New commerce secretary brings international experience
Jack L. Fischer, 54, a Fox Valley architect with 30 years of experience in construction and development – both in this country and abroad – is the state’s new commerce secretary.
“At this point in my career, I’m ready to give something back to the state that has done so much for me and my family,” said Fischer, introduced today by Gov. Jim Doyle.
He is past president of JP-Marathon, Inc. and Interglobia Inc., a development company. He retired from Marathon after 22 years as an officer when he and his partners sold their ownership interest to the International JP Group companies.
He has worked and traveled extensively for project activities with JP/Marathon group in Mexico, El Salvador, Venezuela, Brazil, western Europe, Poland, Finland, Sweden, Russia, Norway, South Africa, Zimbabwe, the Caribbean and North America. In addition, he has served on many boards.
Fischer replaces Mary Burke, who left the department Nov. 1 after a two-plus year stint to devote more time to non-profit work. Fischer, who did his undergrad and graduate work at UW-Milwaukee, will be paid $117,500 annually.
Doyle said he's confident Fischer will be able to help his administration expand business in Wisconsin, “create the jobs of tomorrow and help Wisconsin companies compete in the global marketplace.”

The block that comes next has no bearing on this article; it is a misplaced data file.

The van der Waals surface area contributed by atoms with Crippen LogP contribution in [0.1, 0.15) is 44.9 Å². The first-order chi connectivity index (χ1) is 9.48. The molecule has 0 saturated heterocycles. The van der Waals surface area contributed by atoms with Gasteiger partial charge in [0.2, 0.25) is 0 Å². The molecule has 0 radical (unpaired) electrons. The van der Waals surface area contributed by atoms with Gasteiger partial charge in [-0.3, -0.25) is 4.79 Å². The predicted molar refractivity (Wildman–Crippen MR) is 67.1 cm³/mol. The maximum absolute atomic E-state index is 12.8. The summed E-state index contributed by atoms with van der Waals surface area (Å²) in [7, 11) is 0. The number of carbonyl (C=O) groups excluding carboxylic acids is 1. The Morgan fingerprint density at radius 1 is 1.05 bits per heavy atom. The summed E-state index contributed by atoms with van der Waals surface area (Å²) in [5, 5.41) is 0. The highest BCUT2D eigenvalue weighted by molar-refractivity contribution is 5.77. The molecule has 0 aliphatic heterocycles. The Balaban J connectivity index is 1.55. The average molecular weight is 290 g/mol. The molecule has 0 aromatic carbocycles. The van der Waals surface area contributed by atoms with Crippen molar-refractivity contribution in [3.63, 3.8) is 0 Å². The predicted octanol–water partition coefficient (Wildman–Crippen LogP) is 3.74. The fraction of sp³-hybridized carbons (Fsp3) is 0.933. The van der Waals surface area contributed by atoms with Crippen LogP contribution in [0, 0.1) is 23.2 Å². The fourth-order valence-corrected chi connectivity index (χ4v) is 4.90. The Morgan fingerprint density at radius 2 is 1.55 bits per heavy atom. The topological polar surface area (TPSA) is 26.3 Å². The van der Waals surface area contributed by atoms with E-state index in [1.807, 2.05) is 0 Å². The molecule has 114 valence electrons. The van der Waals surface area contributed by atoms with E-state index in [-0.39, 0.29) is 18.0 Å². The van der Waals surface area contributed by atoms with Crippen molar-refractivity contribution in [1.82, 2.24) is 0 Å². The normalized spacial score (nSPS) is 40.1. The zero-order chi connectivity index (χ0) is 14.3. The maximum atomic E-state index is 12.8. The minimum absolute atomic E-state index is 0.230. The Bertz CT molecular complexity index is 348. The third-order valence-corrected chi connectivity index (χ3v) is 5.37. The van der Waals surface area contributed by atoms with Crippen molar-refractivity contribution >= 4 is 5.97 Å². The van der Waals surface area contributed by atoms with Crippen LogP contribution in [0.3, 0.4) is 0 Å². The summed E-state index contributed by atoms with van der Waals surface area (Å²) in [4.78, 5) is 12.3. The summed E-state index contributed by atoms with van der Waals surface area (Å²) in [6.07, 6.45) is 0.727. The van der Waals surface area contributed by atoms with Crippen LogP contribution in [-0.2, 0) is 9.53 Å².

Doyle praised Fischer’s “deep understanding of business development” and said his varied experiences will prove valuable to the Commerce Department.
Fischer said his background “will bring an added dimension to this important position.
“I will use my 30 years of private sector experience coupled with the exceptional team in the Commerce Department to energize growth and support retention and expansion of business within the state.”
Fischer praised Doyle’s economic development efforts, especially those that have streamlined the regulatory process. But he declined to say if he thought the state was doing enough to bring new businesses to the state.
The Badger State native said he has known Doyle for five years and has been a member of the Wisconsin International Trade Council.
“I’ve known in my heart that I wanted to do something like this for some time,” he said. “This is an opportunity to help Wisconsin grow and I did not want to pass it up.”